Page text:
Fast forward 19 months and hundreds of millions in pledged work to expand infrastructure through both public and private dollars, and experts still can’t seem to say exactly what the final price tag will be or when full access will be accomplished.
That’s, in part, because getting to 100 percent coverage has become a moving target.
The FCC includes access to satellite broadband when it calculates coverage, something the state Public Service Commission does not. The target for coverage was once download speeds of 25 Mbps and 3 Mbps for uploads, but that’s now become 100 and 20. And it’s not just about having infrastructure to every doorstep in Wisconsin; it’s about people being able to afford the service.
The state recently announced nearly $6 million in federal grants to help with the deployment and adoption of “affordable, equitable and reliable” high-speed internet through the state. The money, according to advocates, will help create a map over the next five years of how to reach full coverage in Wisconsin, how much it will cost to get there, and how to make it affordable.
And Gov. Tony Evers touted the possibility it could draw as much as $1.1 billion in federal funds to help expand coverage across Wisconsin.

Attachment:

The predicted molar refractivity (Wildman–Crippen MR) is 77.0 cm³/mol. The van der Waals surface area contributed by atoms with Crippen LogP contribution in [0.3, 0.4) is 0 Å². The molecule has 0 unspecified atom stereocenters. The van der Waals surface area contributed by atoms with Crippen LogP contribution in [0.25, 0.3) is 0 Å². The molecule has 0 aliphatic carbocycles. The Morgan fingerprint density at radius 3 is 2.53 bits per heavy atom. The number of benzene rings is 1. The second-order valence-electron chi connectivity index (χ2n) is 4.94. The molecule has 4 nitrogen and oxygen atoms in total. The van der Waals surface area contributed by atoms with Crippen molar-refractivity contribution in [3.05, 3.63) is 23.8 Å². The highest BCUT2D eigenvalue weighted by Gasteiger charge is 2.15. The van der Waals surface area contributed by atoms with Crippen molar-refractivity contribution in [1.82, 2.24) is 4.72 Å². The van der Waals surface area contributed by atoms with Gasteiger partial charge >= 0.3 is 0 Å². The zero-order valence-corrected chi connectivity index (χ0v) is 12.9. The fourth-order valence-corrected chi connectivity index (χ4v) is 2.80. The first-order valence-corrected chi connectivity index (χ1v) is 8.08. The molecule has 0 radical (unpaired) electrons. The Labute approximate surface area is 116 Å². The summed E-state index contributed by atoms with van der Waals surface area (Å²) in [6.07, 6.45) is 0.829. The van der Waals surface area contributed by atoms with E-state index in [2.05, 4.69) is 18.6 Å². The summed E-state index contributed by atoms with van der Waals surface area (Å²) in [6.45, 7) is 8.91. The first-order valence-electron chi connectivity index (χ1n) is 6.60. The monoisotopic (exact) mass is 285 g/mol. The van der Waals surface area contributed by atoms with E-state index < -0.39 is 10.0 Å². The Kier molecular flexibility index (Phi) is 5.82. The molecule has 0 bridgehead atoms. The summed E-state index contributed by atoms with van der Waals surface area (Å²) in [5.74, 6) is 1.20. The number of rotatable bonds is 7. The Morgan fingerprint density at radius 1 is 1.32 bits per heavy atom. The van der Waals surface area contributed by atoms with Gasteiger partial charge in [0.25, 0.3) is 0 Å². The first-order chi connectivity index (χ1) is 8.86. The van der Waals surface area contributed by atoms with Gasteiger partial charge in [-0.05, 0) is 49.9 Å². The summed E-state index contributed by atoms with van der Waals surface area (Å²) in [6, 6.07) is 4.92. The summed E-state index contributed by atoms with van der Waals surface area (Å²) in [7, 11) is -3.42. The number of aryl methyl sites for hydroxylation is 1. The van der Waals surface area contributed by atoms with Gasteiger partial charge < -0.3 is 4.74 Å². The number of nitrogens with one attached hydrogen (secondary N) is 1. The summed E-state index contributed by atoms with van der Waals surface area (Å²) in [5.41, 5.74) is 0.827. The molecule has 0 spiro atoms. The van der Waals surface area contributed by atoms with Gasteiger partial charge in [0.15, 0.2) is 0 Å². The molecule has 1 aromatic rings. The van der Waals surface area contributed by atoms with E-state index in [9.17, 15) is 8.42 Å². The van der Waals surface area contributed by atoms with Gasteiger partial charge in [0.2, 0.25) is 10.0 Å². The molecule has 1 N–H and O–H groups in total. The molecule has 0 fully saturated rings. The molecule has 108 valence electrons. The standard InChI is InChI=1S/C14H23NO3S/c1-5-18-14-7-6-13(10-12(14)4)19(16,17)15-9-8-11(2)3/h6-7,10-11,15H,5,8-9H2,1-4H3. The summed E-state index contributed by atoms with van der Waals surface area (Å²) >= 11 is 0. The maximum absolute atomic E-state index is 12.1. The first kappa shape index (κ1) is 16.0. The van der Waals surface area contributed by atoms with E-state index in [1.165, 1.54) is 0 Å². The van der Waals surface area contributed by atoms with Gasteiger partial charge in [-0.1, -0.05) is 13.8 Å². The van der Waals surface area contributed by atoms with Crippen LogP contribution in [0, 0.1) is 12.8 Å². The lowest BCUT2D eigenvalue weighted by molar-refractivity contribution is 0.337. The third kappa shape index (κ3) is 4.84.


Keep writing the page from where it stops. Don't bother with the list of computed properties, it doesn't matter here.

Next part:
“We know digital divides are holding our communities back in more ways than one,” Evers said during the announcement of the grant. “If we want every Wisconsinite to be connected, we have to break down barriers in access and affordability.”
During deliberations on the state budget, the LFB prepared an overview of the PSC”s broadband expansion grant program, which first handed out money in the 2013-14 fiscal year. That memo noted the FCC’s map of high-speed internet coverage found 93.2 percent of Wisconsin had access to 25/3 coverage, though only 64.4 percent subscribed to it.
That same memo noted the challenge in estimating the cost to provide service at speeds of 25/3 to all Wisconsin residents. PSC staff had estimated it to be $700 million to $1.4 billion with the state’s share in the range of $200 million to $700 million. It also noted the FCC mapping data overstates the availability of broadband.
So when the updated FCC map now showed 98.3 percent of Wisconsin with 25/3 access, the PSC has a different take.